By Jordan Chapman, 1st Inf. Div. Public AffairsJuly 27, 2009
Preparatory chants, stretching and encouragement of 1st Infantry Division Soldiers could be heard on and near Custer Hill Parade Field as the early morning light of July 27 slowly revealed the first day of Victory Week.
The annual event is held to honor current and former members of the 1st Inf. Div. and affiliated units, commemorate fallen Warriors and celebrate the Big Red One\'s lineage and history.
About 16,000 Soldiers from the division formed up on Custer Hill Parade Field and along Normandy Drive to kick off the first event of the week, Victory Run, a 3.6-mile route around Custer Hill.
Following the conclusion of "The Big Red One" song, sung in unison by all Soldiers present, followed directly by the playing of the Rocky Theme song by the 1st Inf. Div. Band, Maj. Gen. Vincent Brooks, commanding general of the 1st Inf. Div. and Fort Riley, and Command Sgt. Maj. Jim Champagne, division command sergeant major, led the way for all of the Soldiers, many of which couldn't help but smile as they jogged down the road with the strength of the "Italian Stallion" beating at their ears.
Brooks said that enthusiasm and positive energy also came from getting to run with so many fellow Soldiers.
"It's about morale. You can see how big the division is, even with some brigades deployed," Brooks said. "It's rare that a division can get together on the street ... What it symbolizes this year is that the division headquarters itself is back in the business of leading and fighting."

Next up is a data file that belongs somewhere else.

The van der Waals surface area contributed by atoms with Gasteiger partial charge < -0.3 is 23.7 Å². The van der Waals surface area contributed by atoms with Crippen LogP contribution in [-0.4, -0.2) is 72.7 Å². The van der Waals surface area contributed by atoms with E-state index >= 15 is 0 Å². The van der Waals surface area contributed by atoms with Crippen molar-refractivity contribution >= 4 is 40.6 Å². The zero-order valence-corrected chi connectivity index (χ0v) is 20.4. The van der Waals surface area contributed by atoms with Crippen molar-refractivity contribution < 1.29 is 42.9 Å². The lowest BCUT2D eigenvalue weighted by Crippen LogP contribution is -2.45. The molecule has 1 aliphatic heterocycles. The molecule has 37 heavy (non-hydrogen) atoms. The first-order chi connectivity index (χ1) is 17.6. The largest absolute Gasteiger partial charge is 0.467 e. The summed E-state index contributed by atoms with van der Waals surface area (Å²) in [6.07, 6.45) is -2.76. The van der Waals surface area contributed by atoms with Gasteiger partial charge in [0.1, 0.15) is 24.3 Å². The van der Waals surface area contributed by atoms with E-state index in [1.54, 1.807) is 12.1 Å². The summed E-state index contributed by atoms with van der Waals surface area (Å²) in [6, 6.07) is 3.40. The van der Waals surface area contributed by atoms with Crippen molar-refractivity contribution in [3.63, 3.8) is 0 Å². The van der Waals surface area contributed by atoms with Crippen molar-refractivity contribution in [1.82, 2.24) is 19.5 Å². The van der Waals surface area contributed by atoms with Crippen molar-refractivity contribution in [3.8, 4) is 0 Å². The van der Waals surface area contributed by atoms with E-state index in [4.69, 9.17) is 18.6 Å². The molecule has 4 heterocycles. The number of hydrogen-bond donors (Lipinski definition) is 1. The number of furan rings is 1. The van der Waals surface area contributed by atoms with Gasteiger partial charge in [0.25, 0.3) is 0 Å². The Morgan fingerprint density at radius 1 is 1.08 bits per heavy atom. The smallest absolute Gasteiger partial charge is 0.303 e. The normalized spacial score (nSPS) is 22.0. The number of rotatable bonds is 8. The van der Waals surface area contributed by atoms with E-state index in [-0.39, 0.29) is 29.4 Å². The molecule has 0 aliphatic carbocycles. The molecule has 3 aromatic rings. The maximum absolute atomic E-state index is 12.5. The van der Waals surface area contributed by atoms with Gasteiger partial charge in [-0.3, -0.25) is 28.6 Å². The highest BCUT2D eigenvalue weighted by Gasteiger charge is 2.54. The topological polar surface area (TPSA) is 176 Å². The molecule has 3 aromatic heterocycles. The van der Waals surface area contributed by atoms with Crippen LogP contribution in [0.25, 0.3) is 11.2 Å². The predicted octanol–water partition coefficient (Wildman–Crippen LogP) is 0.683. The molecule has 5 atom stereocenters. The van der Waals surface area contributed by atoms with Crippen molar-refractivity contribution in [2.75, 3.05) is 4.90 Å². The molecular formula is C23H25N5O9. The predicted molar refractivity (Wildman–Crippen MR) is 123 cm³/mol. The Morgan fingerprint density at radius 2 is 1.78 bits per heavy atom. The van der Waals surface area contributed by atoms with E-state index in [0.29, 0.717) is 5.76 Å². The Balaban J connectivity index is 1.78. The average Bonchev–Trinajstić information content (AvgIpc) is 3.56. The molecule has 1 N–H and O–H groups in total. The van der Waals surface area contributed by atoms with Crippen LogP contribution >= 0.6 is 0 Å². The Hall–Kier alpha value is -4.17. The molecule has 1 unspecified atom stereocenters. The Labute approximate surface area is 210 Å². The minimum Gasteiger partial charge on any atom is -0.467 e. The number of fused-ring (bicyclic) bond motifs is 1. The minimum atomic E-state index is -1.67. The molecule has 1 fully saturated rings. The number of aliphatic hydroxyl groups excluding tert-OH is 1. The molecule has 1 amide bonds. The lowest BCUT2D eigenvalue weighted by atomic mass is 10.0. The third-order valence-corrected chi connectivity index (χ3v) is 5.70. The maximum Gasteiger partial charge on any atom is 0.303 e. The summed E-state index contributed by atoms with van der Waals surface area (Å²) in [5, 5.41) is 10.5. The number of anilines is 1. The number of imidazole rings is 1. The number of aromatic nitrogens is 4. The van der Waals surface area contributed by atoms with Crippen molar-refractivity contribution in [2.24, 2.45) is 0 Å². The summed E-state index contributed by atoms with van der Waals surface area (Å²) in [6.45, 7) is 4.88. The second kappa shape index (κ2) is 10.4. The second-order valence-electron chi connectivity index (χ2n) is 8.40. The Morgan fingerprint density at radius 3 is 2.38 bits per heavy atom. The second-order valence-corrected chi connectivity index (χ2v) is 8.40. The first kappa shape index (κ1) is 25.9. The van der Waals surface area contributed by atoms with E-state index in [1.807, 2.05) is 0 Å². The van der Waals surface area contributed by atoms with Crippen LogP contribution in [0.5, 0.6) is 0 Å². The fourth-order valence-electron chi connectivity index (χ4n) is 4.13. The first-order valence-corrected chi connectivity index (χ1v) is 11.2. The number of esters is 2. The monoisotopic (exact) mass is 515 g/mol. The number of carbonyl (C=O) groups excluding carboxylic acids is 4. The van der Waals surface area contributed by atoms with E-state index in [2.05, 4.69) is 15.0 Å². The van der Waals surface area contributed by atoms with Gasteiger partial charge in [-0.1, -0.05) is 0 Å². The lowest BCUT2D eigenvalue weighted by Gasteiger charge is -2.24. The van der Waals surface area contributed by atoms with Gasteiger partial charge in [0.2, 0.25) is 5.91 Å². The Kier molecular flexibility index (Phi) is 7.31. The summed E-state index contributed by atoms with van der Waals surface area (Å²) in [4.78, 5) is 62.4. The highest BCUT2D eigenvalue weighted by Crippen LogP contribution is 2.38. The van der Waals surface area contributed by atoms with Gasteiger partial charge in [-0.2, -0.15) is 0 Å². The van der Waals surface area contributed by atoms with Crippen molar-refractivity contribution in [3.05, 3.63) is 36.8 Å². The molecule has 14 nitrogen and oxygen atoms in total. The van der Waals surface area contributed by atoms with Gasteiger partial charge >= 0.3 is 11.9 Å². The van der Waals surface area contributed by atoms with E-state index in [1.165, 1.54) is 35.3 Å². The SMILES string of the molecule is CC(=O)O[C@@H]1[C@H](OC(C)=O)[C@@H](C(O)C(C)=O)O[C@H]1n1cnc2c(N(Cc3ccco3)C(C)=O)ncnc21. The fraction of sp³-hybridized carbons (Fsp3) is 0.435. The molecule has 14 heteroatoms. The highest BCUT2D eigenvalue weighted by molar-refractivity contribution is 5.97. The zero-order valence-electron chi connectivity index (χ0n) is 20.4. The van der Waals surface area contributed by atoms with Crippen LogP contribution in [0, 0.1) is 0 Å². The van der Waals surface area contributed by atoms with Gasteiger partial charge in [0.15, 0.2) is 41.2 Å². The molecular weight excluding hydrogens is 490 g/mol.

A part of that show of leadership came from the division headquarters staff leading the run, the first part of which had division staff running the "gauntlet" with Soldiers looking on from both sides of the street.
"Having the leadership run the gauntlet, having the leadership run through the units lined on both sides lets the Soldiers see their leaders, doing the same thing they are doing every morning, doing PT. That pumps them up," Brooks said.
Maj. Mike Goodwin, G3 Assistant Fire Support Coordinator and Victory Week coordinator, felt that the 10-minute-per-mile pace wasn't too bad, and though some Soldiers struggled, the majority gleamed with pride and kept on shouting with enthusiasm as they passed the review point near the final stretch of the run.
Some Soldiers took the chance to salute Brooks and Champagne or raise their fists in triumph as they jogged past while others took the chance to play up the Rocky Theme even further, shouting movie phrases or punching at the air.
The enthusiasm shouted from the Soldiers of the Big Red One was the very reason Goodwin felt the Victory Run was the best possible way to start off Victory Week.
"It's a great thing for people to see so many Soldiers passing by. I just think it's a great event," he said, explaining such a display of Soldiers gives a great idea of just how large the division is in manpower, adding further that half of the Soldiers are deployed in support of the Global War on Terrorism.
"It's just a great way to start the week ... It worked out very well," Goodwin said.